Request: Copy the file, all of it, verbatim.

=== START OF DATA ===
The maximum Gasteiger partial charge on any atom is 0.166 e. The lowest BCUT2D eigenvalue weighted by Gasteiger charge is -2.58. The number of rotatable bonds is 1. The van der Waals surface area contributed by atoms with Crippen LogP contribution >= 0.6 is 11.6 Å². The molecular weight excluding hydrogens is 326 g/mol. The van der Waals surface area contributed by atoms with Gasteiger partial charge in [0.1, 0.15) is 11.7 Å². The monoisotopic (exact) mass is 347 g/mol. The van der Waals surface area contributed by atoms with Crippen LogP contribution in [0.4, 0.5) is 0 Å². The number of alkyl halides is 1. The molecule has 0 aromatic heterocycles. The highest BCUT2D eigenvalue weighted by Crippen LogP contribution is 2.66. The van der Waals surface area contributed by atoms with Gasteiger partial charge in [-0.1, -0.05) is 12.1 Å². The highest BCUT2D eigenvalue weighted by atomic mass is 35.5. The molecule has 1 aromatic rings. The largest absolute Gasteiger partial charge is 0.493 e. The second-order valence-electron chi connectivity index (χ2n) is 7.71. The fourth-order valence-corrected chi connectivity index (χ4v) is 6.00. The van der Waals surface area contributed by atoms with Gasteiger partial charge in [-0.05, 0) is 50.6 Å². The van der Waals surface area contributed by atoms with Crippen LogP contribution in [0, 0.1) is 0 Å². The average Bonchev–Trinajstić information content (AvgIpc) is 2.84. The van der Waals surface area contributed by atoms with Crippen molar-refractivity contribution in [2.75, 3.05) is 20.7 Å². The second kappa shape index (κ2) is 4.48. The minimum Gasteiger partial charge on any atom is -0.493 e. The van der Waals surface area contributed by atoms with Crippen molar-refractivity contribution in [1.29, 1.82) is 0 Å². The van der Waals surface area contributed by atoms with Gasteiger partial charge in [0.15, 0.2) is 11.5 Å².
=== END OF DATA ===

The maximum Gasteiger partial charge on any atom is 0.166 e. The lowest BCUT2D eigenvalue weighted by Gasteiger charge is -2.58. The number of rotatable bonds is 1. The van der Waals surface area contributed by atoms with Crippen LogP contribution >= 0.6 is 11.6 Å². The molecular weight excluding hydrogens is 326 g/mol. The van der Waals surface area contributed by atoms with Gasteiger partial charge in [0.1, 0.15) is 11.7 Å². The monoisotopic (exact) mass is 347 g/mol. The van der Waals surface area contributed by atoms with Crippen LogP contribution in [0.4, 0.5) is 0 Å². The number of alkyl halides is 1. The molecule has 0 aromatic heterocycles. The highest BCUT2D eigenvalue weighted by Crippen LogP contribution is 2.66. The van der Waals surface area contributed by atoms with Gasteiger partial charge in [-0.1, -0.05) is 12.1 Å². The highest BCUT2D eigenvalue weighted by atomic mass is 35.5. The molecule has 1 aromatic rings. The largest absolute Gasteiger partial charge is 0.493 e. The second-order valence-electron chi connectivity index (χ2n) is 7.71. The fourth-order valence-corrected chi connectivity index (χ4v) is 6.00. The van der Waals surface area contributed by atoms with Gasteiger partial charge in [-0.05, 0) is 50.6 Å². The van der Waals surface area contributed by atoms with Crippen LogP contribution in [0, 0.1) is 0 Å². The average Bonchev–Trinajstić information content (AvgIpc) is 2.84. The van der Waals surface area contributed by atoms with Crippen molar-refractivity contribution in [2.75, 3.05) is 20.7 Å². The second kappa shape index (κ2) is 4.48. The minimum Gasteiger partial charge on any atom is -0.493 e. The van der Waals surface area contributed by atoms with Crippen molar-refractivity contribution in [1.29, 1.82) is 0 Å². The van der Waals surface area contributed by atoms with Gasteiger partial charge in [0.15, 0.2) is 11.5 Å².